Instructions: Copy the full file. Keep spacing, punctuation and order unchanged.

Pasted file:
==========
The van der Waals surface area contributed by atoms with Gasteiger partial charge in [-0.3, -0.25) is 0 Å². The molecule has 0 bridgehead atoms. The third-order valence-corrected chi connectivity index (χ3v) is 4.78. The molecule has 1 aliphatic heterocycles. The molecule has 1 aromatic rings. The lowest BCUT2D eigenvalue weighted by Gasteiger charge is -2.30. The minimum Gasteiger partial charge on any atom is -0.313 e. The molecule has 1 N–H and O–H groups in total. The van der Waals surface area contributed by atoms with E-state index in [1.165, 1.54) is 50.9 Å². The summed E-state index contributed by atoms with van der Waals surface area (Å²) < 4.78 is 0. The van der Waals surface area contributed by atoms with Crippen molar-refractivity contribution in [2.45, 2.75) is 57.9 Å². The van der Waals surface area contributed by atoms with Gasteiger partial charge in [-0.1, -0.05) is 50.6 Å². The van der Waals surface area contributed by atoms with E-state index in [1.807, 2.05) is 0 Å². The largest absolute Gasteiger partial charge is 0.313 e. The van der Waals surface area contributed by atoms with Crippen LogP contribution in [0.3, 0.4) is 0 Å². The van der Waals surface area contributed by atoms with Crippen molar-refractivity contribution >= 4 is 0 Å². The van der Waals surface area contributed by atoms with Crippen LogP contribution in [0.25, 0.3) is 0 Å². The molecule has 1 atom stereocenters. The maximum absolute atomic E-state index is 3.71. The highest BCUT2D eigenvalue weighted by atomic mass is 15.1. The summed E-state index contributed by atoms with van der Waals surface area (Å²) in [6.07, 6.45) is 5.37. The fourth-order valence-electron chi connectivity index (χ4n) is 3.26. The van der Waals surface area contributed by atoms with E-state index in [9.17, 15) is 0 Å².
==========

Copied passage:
The van der Waals surface area contributed by atoms with Gasteiger partial charge in [-0.3, -0.25) is 0 Å². The molecule has 0 bridgehead atoms. The third-order valence-corrected chi connectivity index (χ3v) is 4.78. The molecule has 1 aliphatic heterocycles. The molecule has 1 aromatic rings. The lowest BCUT2D eigenvalue weighted by Gasteiger charge is -2.30. The minimum Gasteiger partial charge on any atom is -0.313 e. The molecule has 1 N–H and O–H groups in total. The van der Waals surface area contributed by atoms with E-state index in [1.165, 1.54) is 50.9 Å². The summed E-state index contributed by atoms with van der Waals surface area (Å²) < 4.78 is 0. The van der Waals surface area contributed by atoms with Crippen molar-refractivity contribution in [2.45, 2.75) is 57.9 Å². The van der Waals surface area contributed by atoms with Gasteiger partial charge in [-0.1, -0.05) is 50.6 Å². The van der Waals surface area contributed by atoms with E-state index in [1.807, 2.05) is 0 Å². The largest absolute Gasteiger partial charge is 0.313 e. The van der Waals surface area contributed by atoms with Crippen LogP contribution in [0.3, 0.4) is 0 Å². The van der Waals surface area contributed by atoms with Crippen molar-refractivity contribution >= 4 is 0 Å². The van der Waals surface area contributed by atoms with Crippen LogP contribution in [0.25, 0.3) is 0 Å². The molecule has 1 atom stereocenters. The maximum absolute atomic E-state index is 3.71. The highest BCUT2D eigenvalue weighted by atomic mass is 15.1. The summed E-state index contributed by atoms with van der Waals surface area (Å²) in [6.07, 6.45) is 5.37. The fourth-order valence-electron chi connectivity index (χ4n) is 3.26. The van der Waals surface area contributed by atoms with E-state index in [9.17, 15) is 0 Å².